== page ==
Asia, the tuner no longer presents an obstacle to meeting regional TV
requirements.

The challenge that continually confounds CAN tuners is how to
address the multifarious variations of worldwide TV standards. Many European
countries transmit channels that consume 8 MHz of bandwidth per channel, while
North America uses only 6 MHz. Other countries that use Phase Alternating Line
(PAL) B require 7 MHz channels. Additionally, countries broadcast audio within
varying bandwidth, ranging from 4.5 MHz all the way to 6.5 MHz. The modulation
also varies with one standard requiring AM modulation. In addition, the
international community uses different analog TV standards, as shown in Table
1.


21

Table 1

This complicated chart only covers analog TV standards
– and only from a very high level. Digital TV is overlaid on the same
channel bandwidth within each country but requires different standards
throughout the world, including Advanced Television Systems Committee (ATSC) in
North America; Digital Video Broadcasting (DVB) in Europe, Taiwan, and
Australia; Integrated Services Digital Broadcasting (ISDB) in Japan and
Brazil; and Digital Multimedia Broadcast-Terrestrial/Handheld (DMB-T/H) in
China. These various standards demand a level of flexibility that a
fixed-function CAN tuner either cannot support or requires additional circuitry
to support each standard. Therefore, CAN tuners must be regionally specific in
order to be cost-effective.

Silicon tuners can deliver one chip for all regions
worldwide, regardless if the transmission is analog or digital. This simplifies
product design, enabling a single platform for multiple markets instead of
different chips for different regions. The chip for Europe will work in Asia
and in North and South America because of its design architecture, which
includes a DSP that changes the filter characteristics between different
standards, enabling optimal digital filters for each mode at no additional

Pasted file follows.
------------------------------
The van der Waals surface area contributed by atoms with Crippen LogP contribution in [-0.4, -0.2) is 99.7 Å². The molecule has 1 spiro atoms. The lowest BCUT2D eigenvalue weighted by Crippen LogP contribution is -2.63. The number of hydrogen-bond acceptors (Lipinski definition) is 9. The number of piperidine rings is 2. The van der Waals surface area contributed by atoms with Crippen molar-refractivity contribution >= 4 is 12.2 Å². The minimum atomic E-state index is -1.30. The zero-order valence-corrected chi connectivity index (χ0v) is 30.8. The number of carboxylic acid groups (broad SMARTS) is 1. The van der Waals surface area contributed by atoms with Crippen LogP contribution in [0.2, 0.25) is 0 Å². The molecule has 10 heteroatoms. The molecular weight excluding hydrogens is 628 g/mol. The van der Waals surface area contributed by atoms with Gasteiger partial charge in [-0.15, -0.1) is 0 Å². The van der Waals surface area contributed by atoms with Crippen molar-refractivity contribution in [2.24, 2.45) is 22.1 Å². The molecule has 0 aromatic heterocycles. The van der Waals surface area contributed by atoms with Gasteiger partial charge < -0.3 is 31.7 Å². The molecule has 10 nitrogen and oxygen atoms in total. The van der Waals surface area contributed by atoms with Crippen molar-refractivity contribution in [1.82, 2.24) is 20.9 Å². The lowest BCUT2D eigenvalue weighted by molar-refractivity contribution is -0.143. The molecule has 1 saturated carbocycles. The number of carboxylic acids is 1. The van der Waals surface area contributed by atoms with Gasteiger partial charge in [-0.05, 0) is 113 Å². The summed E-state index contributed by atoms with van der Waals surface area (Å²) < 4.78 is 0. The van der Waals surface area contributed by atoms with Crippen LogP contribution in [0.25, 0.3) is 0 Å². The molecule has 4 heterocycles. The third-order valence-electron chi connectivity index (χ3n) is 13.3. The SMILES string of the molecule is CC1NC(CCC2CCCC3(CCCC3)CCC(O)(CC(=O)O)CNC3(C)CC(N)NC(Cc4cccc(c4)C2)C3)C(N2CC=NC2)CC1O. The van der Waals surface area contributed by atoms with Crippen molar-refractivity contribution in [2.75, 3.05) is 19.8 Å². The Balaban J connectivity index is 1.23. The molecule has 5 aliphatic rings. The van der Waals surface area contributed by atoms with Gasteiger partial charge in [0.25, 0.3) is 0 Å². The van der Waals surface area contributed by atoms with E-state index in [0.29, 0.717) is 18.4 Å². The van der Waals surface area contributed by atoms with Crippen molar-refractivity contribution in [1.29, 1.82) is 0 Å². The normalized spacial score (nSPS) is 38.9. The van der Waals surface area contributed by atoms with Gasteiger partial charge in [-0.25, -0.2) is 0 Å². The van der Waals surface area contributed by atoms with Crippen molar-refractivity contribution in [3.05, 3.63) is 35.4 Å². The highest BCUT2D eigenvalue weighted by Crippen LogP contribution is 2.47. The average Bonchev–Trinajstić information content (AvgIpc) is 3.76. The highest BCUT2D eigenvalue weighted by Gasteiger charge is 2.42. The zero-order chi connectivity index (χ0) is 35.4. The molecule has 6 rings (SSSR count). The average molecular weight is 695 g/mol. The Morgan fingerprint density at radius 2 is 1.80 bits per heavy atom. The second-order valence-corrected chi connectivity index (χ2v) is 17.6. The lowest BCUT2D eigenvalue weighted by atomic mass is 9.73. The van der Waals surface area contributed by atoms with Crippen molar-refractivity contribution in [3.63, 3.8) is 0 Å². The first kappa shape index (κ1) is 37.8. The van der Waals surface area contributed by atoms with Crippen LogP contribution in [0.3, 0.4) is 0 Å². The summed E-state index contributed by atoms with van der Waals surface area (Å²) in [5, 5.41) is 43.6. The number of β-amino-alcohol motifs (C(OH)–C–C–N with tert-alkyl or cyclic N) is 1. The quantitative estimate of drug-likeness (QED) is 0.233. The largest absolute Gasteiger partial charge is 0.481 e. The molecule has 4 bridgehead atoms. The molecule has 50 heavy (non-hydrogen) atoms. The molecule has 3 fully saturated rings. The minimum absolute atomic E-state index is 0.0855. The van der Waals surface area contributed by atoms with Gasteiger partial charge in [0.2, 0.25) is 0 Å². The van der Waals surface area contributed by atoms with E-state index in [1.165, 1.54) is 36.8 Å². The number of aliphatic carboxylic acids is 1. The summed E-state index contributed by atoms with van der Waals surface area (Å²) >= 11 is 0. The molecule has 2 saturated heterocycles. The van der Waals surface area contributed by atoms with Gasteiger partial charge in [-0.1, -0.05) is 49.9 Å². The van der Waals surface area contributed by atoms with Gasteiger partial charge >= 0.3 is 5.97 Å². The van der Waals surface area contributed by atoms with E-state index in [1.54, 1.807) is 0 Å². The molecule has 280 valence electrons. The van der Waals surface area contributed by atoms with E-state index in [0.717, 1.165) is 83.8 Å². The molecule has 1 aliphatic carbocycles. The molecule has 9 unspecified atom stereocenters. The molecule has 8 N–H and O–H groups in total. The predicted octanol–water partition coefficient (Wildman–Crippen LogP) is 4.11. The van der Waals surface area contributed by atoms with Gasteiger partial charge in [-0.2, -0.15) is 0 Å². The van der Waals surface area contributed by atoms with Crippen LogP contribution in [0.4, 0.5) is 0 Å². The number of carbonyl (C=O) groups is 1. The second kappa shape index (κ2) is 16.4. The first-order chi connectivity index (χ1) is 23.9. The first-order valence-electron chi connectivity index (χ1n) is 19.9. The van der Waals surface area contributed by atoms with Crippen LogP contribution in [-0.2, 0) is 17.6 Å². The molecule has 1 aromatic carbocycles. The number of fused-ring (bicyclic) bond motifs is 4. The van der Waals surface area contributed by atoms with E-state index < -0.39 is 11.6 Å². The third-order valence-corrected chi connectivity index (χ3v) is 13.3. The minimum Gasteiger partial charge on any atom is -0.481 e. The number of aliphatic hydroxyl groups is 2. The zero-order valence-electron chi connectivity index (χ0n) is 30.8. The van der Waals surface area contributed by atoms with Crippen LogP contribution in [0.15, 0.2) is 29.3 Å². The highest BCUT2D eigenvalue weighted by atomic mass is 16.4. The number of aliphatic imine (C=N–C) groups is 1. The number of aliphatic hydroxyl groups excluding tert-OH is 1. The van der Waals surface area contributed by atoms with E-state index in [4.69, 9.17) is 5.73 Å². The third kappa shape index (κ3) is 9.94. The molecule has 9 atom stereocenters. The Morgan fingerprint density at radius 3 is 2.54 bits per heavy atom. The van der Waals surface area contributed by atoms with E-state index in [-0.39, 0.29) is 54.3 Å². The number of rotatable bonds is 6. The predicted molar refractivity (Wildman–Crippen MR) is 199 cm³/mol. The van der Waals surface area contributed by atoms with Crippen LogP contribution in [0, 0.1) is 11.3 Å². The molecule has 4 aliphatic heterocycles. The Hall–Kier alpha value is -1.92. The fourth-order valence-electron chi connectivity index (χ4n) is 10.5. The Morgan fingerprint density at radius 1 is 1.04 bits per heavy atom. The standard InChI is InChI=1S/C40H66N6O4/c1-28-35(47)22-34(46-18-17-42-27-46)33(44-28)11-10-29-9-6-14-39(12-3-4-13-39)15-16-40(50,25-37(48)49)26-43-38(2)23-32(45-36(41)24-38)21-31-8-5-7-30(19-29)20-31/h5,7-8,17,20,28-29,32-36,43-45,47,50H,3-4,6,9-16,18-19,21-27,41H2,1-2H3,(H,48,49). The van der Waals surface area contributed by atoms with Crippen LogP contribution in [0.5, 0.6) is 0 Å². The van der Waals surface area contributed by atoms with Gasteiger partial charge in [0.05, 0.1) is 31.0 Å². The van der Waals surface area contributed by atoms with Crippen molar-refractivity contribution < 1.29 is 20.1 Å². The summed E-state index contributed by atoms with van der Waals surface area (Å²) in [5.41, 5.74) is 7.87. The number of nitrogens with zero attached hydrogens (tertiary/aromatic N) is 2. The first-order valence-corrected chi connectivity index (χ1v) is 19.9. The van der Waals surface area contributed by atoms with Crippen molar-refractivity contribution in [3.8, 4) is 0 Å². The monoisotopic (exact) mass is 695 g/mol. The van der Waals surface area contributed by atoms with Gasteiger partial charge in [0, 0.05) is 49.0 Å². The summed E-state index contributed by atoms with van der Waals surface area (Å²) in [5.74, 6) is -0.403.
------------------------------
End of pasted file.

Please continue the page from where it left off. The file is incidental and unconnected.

cost. In the end, silicon tuners handle worldwide broadcast standards,
simplifying inventory management and costs.

Until now, adding broadcast TV reception capabilities to an
IP-based audio/video delivery system required regional standards to be
introduced, negating the worldwide reach of IP. Silicon platforms enable a
single worldwide TV architecture to be merged into a system receiving IP
services, creating new applications not possible with CAN tuners.

DSP functionality enables flexibility

Manufacturers can reap other benefits from a DSP-based
architecture. In this architecture, a DSP runs firmware that defines tuner
performance, characteristics, and behavior. This allows tuners to be adjusted
for specific needs, including customer differentiation, evolving customer
expectations, new broadcast requirements, new broadcast standards, or
nonstandard signals that are often the bane of fixed-function tuners.

Independent facilities, TV companies, and standards
authorities throughout Europe, Asia, and the United States have thoroughly
field-tested this silicon tuner design. During early testing, any corner case conditions
were resolved by modifying the firmware running on the DSP, allowing the device
to be brought to market quickly and efficiently.

The DSP also enables critical levels of performance not
possible with traditional silicon tuners. TV applications demand extreme
performance and strict reliability across some of the most stringent standards
of any consumer application. All TV companies maintain their own requirements
that can be far more onerous than those set forward by standards authorities.
While CAN tuners have fixed filters that approximate the ideal with analog
hardware components that deteriorate over time, DSP-based silicon tuners
provide filtering that replaces these components with a tight digital
implementation.

Finally, DSP performance can be used to change filtering
dynamically. The DSP constantly monitors the RF front end, and filter
characteristics applied to the incoming RF signal can be changed depending on
the condition of that signal, as shown in Figure 2. For example, a filter can
be changed as the analog RF signal deteriorates. More low-pass filtering can be